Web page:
Friday, July 01, 2005

Why I opposed Robert Bork

Supreme Court Justice Sandra Day O'Connor has announced her retirement, setting the stage for the first Supreme Court nomination in 11 years. I think this is an excellent time, then, to reflect on a previous nomination that bitterly divided the nation: President Reagan nominated Robert Bork to the Supreme Court in 1987. Bork was eventually rejected by the Senate, after a fight that got quite ugly on all sides. Neither Democrats nor Republicans comported themselves well.

The greatest focus of opposition to Bob Bork was the fear that he would vote to reverse Roe v. Wade and roll back some of the civil rights decisions of the post-World War II era. However, those issues were not the center of my personal opposition to his nomination.

First and foremost, as Solicitor General of the United States during the Watergate era, Bork failed a crucial test of character. Watergate special prosecutor Archibald Cox was pressing the White House to turn over the tapes that Nixon had made of nearly every conversation in the Oval Office. Nixon's response was to get rid of Cox, so he ordered Attorney General Elliot Richardson to fire him. Richardson resigned because he refused to comply. Richardson's deputy, William Ruckelshaus, also resigned rather than comply with such an egregious miscarriage of justice. However, Robert Bork, the third in line, said, "Sure, why not?" Those tapes eventually brought down Richard Nixon, and the special prosecutor law was clarified so that the subject of an investigation could not fire the investigator, but Bork was forever tainted by his betrayal of the concept of justice.

Second, Bork has written extensively about his concept of the theory of law, especially constitutional law, and his writings are frightening. For just one outrageous example, Bork, who claims to be a "strict constructionist," asserts the twisted notion that somehow "freedom of speech" only refers to "freedom of explicitly political speech":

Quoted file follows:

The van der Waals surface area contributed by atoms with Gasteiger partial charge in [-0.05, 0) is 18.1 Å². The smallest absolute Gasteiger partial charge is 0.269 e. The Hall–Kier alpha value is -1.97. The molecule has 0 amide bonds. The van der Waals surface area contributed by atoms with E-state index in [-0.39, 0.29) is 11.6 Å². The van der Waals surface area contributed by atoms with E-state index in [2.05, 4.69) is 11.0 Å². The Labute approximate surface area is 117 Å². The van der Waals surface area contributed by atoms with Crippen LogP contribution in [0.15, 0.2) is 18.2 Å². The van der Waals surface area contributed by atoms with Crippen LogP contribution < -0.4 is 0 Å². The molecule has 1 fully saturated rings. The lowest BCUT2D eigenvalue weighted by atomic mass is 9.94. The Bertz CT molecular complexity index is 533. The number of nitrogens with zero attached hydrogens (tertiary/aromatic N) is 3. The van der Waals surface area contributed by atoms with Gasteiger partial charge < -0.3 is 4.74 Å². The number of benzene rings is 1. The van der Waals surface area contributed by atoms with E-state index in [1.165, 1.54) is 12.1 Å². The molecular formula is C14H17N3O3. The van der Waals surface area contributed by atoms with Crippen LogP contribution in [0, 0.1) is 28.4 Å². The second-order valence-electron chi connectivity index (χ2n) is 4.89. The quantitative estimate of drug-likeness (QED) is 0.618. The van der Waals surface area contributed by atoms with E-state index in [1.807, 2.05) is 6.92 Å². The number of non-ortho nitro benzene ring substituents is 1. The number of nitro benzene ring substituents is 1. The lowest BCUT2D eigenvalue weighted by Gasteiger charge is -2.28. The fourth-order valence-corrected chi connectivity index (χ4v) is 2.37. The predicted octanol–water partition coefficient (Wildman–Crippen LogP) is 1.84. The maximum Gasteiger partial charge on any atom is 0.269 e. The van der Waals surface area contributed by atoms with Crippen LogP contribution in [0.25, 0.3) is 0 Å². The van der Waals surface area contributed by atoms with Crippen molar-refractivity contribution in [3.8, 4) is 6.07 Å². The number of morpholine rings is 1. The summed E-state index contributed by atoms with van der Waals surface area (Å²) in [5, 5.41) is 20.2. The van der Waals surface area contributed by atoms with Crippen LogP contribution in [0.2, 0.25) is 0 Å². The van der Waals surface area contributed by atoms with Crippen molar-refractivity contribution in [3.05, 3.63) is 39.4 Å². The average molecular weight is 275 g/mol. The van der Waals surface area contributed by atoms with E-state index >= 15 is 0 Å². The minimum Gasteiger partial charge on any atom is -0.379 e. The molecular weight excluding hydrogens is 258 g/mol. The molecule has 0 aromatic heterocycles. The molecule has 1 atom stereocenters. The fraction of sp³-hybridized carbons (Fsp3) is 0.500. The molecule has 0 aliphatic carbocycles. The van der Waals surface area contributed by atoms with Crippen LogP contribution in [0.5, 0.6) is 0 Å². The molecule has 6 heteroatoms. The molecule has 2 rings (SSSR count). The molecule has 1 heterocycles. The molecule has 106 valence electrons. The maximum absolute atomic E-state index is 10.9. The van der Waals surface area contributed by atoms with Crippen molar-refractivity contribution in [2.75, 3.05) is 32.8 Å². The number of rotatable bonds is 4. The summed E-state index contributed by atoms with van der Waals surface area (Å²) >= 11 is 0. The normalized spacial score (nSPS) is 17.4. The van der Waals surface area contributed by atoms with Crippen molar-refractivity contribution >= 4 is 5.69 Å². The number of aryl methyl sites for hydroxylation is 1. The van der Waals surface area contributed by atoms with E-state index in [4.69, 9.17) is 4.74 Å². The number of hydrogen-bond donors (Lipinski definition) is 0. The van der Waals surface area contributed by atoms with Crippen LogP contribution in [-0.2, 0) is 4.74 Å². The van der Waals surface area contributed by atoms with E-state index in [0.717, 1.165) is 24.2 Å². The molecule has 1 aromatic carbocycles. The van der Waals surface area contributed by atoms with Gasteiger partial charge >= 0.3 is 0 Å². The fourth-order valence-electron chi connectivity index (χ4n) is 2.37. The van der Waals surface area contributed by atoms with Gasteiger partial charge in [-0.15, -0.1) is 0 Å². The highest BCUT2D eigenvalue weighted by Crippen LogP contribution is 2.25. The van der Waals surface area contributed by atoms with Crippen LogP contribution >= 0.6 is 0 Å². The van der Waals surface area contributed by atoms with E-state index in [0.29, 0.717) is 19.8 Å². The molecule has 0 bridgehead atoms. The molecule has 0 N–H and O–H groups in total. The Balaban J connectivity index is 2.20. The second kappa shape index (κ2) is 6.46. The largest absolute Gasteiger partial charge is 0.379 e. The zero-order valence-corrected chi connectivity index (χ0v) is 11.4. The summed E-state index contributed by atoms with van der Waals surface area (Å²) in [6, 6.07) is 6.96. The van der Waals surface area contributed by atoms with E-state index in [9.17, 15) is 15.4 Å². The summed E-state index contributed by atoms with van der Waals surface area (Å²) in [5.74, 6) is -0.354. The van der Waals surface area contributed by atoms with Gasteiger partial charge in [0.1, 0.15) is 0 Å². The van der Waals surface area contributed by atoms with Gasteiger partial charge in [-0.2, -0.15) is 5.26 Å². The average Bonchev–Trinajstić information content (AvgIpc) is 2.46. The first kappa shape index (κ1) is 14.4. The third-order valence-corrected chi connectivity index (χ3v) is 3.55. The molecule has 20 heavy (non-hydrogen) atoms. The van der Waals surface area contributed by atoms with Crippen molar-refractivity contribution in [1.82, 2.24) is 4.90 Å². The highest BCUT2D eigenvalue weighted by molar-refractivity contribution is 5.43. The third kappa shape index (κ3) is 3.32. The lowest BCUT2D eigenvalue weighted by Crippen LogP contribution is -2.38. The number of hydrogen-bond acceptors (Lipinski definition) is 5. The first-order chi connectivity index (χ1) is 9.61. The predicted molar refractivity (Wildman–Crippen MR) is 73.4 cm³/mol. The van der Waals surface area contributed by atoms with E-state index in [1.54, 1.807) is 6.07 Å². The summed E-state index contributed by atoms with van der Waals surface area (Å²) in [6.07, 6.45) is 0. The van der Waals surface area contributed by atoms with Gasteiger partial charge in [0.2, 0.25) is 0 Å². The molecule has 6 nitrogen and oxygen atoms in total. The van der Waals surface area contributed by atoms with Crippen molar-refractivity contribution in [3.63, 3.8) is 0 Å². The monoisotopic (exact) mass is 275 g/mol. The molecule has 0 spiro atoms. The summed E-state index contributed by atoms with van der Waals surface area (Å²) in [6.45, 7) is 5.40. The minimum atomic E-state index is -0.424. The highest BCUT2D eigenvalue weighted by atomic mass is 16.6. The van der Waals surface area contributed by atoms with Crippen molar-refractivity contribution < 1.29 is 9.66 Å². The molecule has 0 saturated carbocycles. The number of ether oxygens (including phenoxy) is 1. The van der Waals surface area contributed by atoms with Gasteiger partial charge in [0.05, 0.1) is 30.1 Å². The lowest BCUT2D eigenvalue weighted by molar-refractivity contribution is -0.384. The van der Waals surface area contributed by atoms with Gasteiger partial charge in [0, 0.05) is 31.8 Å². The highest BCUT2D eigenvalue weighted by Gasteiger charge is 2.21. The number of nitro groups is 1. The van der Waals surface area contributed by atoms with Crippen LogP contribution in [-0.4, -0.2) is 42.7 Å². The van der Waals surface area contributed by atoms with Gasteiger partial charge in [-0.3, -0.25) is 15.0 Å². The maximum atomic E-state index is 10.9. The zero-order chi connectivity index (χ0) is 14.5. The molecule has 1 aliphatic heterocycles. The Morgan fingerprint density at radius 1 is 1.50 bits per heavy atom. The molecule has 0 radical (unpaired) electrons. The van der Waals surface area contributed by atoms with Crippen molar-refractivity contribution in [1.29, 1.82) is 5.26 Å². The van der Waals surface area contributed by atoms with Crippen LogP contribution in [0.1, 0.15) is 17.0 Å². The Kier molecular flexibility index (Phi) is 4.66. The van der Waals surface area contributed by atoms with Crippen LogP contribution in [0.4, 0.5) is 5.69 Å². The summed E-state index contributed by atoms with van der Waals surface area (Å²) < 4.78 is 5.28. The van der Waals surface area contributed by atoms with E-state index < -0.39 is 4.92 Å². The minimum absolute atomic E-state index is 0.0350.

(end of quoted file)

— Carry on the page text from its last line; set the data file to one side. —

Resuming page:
Congress shall make no law abridging the freedom of speech. — First Amendment

Constitutional protection should be accorded only to speech that is explicitly political. There is no basis for judicial intervention to protect any other form of expression, be it scientific, literary, or that variety of expression we call obscene or pornographic. Moreover, within that category of speech we ordinarily call political, there should be no constitutional obstruction to laws making criminal any speech that advocates forcible overthrow of the government or the violation of any law. — Robert Bork, Indiana Law Journal, 1971
To say that you are a "strict constructionist" and then insert a word not written by the authors of the Constitution, radically changing its scope and meaning, is an outright contradiction.

In short, I opposed Robert Bork's nomination less because of the decisions I feared he would make, and more because of how I feared he would make them. That the man is a respected legal scholar is mystifying, given his bizarre and unique theories.

If you want to read more about Bork, I recommend Dispatches from the Culture Wars.